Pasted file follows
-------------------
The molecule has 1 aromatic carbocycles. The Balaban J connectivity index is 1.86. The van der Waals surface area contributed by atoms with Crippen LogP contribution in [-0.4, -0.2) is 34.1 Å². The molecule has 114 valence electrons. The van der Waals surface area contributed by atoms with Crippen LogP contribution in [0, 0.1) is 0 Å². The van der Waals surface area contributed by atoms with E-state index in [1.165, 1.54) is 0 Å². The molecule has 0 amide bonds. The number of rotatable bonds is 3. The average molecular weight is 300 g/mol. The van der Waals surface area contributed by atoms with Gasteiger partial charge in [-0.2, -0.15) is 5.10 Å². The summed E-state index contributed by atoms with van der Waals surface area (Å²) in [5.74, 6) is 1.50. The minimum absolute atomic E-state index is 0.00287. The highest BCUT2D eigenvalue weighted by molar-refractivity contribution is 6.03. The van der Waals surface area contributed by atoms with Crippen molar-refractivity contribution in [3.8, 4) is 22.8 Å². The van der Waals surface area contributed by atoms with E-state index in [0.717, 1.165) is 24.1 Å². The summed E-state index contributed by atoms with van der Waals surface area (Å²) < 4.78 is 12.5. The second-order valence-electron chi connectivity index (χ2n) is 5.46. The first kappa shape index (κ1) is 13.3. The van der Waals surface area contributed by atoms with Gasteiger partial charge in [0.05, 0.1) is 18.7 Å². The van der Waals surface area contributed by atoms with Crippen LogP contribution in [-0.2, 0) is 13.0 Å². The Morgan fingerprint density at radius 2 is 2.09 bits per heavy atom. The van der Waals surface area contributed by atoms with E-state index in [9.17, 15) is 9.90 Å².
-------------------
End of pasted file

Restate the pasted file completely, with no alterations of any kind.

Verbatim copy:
The molecule has 1 aromatic carbocycles. The Balaban J connectivity index is 1.86. The van der Waals surface area contributed by atoms with Crippen LogP contribution in [-0.4, -0.2) is 34.1 Å². The molecule has 114 valence electrons. The van der Waals surface area contributed by atoms with Crippen LogP contribution in [0, 0.1) is 0 Å². The van der Waals surface area contributed by atoms with E-state index in [1.165, 1.54) is 0 Å². The molecule has 0 amide bonds. The number of rotatable bonds is 3. The average molecular weight is 300 g/mol. The van der Waals surface area contributed by atoms with Gasteiger partial charge in [-0.2, -0.15) is 5.10 Å². The summed E-state index contributed by atoms with van der Waals surface area (Å²) in [5.74, 6) is 1.50. The minimum absolute atomic E-state index is 0.00287. The highest BCUT2D eigenvalue weighted by molar-refractivity contribution is 6.03. The van der Waals surface area contributed by atoms with Crippen molar-refractivity contribution in [3.8, 4) is 22.8 Å². The van der Waals surface area contributed by atoms with E-state index in [0.717, 1.165) is 24.1 Å². The summed E-state index contributed by atoms with van der Waals surface area (Å²) < 4.78 is 12.5. The second-order valence-electron chi connectivity index (χ2n) is 5.46. The first kappa shape index (κ1) is 13.3. The van der Waals surface area contributed by atoms with Gasteiger partial charge in [0.05, 0.1) is 18.7 Å². The van der Waals surface area contributed by atoms with Crippen LogP contribution in [-0.2, 0) is 13.0 Å². The Morgan fingerprint density at radius 2 is 2.09 bits per heavy atom. The van der Waals surface area contributed by atoms with E-state index in [9.17, 15) is 9.90 Å².